A 2018 rural health care workforce report issued by the University of Nebraska Medical Center reveals that while there has been an 11 percent increase in the number of physicians in the state over the last 10 years, there are 13 counties that still do not have a primary care physician.
This and other key findings of the study appear in the 64-page report, "The Status of the Healthcare Workforce in the State of Nebraska."
"The health care workforce is an essential component in making Nebraska the healthiest state in the union and timely and accurate data such as this report will help inform initiatives and policies to help address those challenges," said Jeffrey P. Gold, M.D., UNMC Chancellor.
The study was commissioned and funded by the Nebraska Area Health Education Center Program (AHEC) and used the most recent data from the UNMC Health Professions Tracking Service and the state of Nebraska.
"This report helps to measure the progress we have made in the state in dealing with some of the workforce issues in rural Nebraska and in planning for the future," said Mike Sitorius, M.D., professor and chair of family medicine in the UNMC College of Medicine.
"Some programs have helped increase the number of rural health professionals, but there still exist substantial recruiting challenges to bolstering the health workforce and access to health care in rural and underserved areas," said Fernando Wilson, Ph.D., acting director of the UNMC Center for Health Policy and lead author of the report.
Among those challenges, include:
- The reality that nearly one-fifth of physicians in Nebraska are more than 60 years old, and thus likely to retire in the near future;
- 18 of 93 Nebraska counties have no pharmacist; and
- Demographics in many counties are becoming more diverse, but the current health workforce doesn’t necessarily reflect the populations being served.
"In partnership with stakeholders from Scottsbluff to Omaha, we’ve made progress over the years. But the landscape of health care is rapidly changing, and we must remain diligent to sustain the progress we’ve made and close the gaps," Dr. Wilson said.
Dr. Wilson led a nine-person research team representing several professions from UNMC and with input from Thomas Rauner, director of the primary care office in the Office of Rural Health for the state of Nebraska.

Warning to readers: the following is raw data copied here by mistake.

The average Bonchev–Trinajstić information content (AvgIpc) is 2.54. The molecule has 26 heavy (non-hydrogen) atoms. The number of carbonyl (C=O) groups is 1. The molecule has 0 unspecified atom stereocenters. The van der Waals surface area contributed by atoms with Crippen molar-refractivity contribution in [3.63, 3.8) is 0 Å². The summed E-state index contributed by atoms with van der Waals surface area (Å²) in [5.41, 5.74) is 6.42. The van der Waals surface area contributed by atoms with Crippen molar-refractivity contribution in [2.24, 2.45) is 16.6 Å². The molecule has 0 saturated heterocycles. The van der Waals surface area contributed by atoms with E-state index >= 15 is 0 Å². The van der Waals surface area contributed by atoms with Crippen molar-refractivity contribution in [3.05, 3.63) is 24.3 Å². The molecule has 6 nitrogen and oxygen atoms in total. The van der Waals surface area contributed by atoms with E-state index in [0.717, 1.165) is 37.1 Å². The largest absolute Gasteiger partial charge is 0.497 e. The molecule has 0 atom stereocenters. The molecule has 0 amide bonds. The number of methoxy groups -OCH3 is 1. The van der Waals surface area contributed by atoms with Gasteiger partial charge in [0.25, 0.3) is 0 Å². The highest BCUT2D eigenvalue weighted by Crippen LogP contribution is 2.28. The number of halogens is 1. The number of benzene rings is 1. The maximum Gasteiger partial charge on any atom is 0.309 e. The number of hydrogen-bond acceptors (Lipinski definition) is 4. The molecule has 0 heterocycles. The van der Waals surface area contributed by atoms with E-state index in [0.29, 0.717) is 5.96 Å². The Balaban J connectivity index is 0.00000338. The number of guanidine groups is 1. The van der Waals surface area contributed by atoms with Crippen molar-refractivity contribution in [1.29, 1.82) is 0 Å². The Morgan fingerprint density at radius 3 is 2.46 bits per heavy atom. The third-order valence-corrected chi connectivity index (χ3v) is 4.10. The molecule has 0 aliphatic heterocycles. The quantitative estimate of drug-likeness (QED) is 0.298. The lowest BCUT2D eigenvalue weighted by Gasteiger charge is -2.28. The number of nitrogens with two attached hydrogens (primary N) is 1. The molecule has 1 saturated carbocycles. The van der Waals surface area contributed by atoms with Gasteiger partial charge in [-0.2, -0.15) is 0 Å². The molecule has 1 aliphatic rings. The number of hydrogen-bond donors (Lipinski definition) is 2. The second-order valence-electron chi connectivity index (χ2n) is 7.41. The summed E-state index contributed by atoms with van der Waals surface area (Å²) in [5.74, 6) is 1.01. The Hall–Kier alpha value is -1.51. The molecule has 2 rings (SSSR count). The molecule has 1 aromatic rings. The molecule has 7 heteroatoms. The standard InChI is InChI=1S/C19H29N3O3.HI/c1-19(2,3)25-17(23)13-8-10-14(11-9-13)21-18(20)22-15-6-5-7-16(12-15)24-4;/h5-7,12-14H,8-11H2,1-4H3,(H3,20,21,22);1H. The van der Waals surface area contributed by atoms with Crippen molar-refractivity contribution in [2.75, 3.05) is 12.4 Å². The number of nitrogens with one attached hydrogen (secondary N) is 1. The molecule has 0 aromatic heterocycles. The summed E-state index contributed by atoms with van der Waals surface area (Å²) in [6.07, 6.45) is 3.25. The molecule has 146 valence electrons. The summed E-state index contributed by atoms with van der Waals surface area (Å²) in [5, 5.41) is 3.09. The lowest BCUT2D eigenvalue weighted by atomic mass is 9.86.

The report examined 21 health care professions ranging from physicians and physician assistants to nursing, dental and allied health professionals.
It also looked at the sex, age, race and ethnicity of each health care professional, as well as measured the number and rate of health care professionals per 100,000 people by county.
Other key findings of the report include:
- The number of registered nurses increased 61 percent in 10 years, from 17,335 to 27,922.
- There are now 1,148 nurse practitioners in Nebraska.
- The number of dentists per 100,000 population has decreased slightly from 57.1 to 56.5 over the last 10 years.
- There are nearly 400 more pharmacists and 1,200 more pharmacy technicians now compared to 2009.
- Nebraska currently has nearly 1,400 paramedics available - over 70 percent more than 10 years ago.
- There are substantial gaps in the distribution of allied health professionals across Nebraska, particularly in north central Nebraska, which has virtually no occupational therapists, speech language pathologists or medical nutrition therapists.
Based on the findings the following recommendations were made:
- Support existing pipeline programs and educational initiatives that incentivize health care professionals to practice in rural communities;
- Subsidize telecommunications and other infrastructure to support adoption of telehealth modes of delivering care to residents in rural areas;
- Maintain an annual report of the state’s health care workforce distribution; and
- Forecast population health needs and anticipated supply of health care professionals whenever updated data is available.
The last study of this kind was done in 2009 when UNMC released, "A Critical Match: Nebraska’s Health Workforce Planning Project." At that time, the report was the most comprehensive review of the status of the health professions in the state that provided the groundwork for workforce planning efforts, Dr. Wilson said.
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